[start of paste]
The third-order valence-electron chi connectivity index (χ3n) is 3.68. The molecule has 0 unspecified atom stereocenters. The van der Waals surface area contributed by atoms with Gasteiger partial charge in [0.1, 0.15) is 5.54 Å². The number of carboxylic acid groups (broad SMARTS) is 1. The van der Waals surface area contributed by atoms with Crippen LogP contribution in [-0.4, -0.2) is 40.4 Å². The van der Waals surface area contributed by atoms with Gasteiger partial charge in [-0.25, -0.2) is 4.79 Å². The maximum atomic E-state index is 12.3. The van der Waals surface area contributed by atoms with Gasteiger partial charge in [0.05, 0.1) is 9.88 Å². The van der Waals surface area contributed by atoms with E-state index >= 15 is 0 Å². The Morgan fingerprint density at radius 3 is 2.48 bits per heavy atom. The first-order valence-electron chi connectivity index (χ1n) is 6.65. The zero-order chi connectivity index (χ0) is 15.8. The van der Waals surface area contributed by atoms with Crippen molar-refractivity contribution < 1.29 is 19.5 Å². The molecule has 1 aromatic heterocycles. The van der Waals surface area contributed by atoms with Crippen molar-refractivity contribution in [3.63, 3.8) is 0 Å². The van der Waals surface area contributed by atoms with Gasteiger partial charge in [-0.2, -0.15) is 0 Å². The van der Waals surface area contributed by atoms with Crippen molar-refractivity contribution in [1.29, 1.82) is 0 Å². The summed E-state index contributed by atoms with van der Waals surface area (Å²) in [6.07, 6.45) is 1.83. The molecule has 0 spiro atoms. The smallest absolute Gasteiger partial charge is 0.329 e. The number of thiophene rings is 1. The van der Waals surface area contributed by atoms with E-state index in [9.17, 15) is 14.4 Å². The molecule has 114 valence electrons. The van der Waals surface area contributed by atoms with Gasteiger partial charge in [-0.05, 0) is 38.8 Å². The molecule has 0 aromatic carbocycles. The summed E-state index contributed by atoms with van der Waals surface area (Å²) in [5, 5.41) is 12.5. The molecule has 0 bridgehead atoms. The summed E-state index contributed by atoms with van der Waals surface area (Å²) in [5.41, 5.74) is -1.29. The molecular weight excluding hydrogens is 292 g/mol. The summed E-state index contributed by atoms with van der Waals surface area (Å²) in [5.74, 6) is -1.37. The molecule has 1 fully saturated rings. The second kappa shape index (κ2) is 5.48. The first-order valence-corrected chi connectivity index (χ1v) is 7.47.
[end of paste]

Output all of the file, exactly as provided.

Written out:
The third-order valence-electron chi connectivity index (χ3n) is 3.68. The molecule has 0 unspecified atom stereocenters. The van der Waals surface area contributed by atoms with Gasteiger partial charge in [0.1, 0.15) is 5.54 Å². The number of carboxylic acid groups (broad SMARTS) is 1. The van der Waals surface area contributed by atoms with Crippen LogP contribution in [-0.4, -0.2) is 40.4 Å². The van der Waals surface area contributed by atoms with Gasteiger partial charge in [-0.25, -0.2) is 4.79 Å². The maximum atomic E-state index is 12.3. The van der Waals surface area contributed by atoms with Gasteiger partial charge in [0.05, 0.1) is 9.88 Å². The van der Waals surface area contributed by atoms with E-state index >= 15 is 0 Å². The Morgan fingerprint density at radius 3 is 2.48 bits per heavy atom. The first-order valence-electron chi connectivity index (χ1n) is 6.65. The zero-order chi connectivity index (χ0) is 15.8. The van der Waals surface area contributed by atoms with Crippen molar-refractivity contribution < 1.29 is 19.5 Å². The molecule has 1 aromatic heterocycles. The van der Waals surface area contributed by atoms with Crippen molar-refractivity contribution in [3.63, 3.8) is 0 Å². The van der Waals surface area contributed by atoms with Gasteiger partial charge in [-0.2, -0.15) is 0 Å². The van der Waals surface area contributed by atoms with Crippen molar-refractivity contribution in [1.29, 1.82) is 0 Å². The summed E-state index contributed by atoms with van der Waals surface area (Å²) in [6.07, 6.45) is 1.83. The molecule has 0 spiro atoms. The smallest absolute Gasteiger partial charge is 0.329 e. The number of thiophene rings is 1. The van der Waals surface area contributed by atoms with E-state index in [9.17, 15) is 14.4 Å². The molecule has 114 valence electrons. The van der Waals surface area contributed by atoms with Gasteiger partial charge in [-0.05, 0) is 38.8 Å². The molecule has 0 aromatic carbocycles. The summed E-state index contributed by atoms with van der Waals surface area (Å²) in [5, 5.41) is 12.5. The molecule has 0 bridgehead atoms. The summed E-state index contributed by atoms with van der Waals surface area (Å²) in [5.41, 5.74) is -1.29. The molecular weight excluding hydrogens is 292 g/mol. The summed E-state index contributed by atoms with van der Waals surface area (Å²) in [5.74, 6) is -1.37. The molecule has 1 fully saturated rings. The second kappa shape index (κ2) is 5.48. The first-order valence-corrected chi connectivity index (χ1v) is 7.47.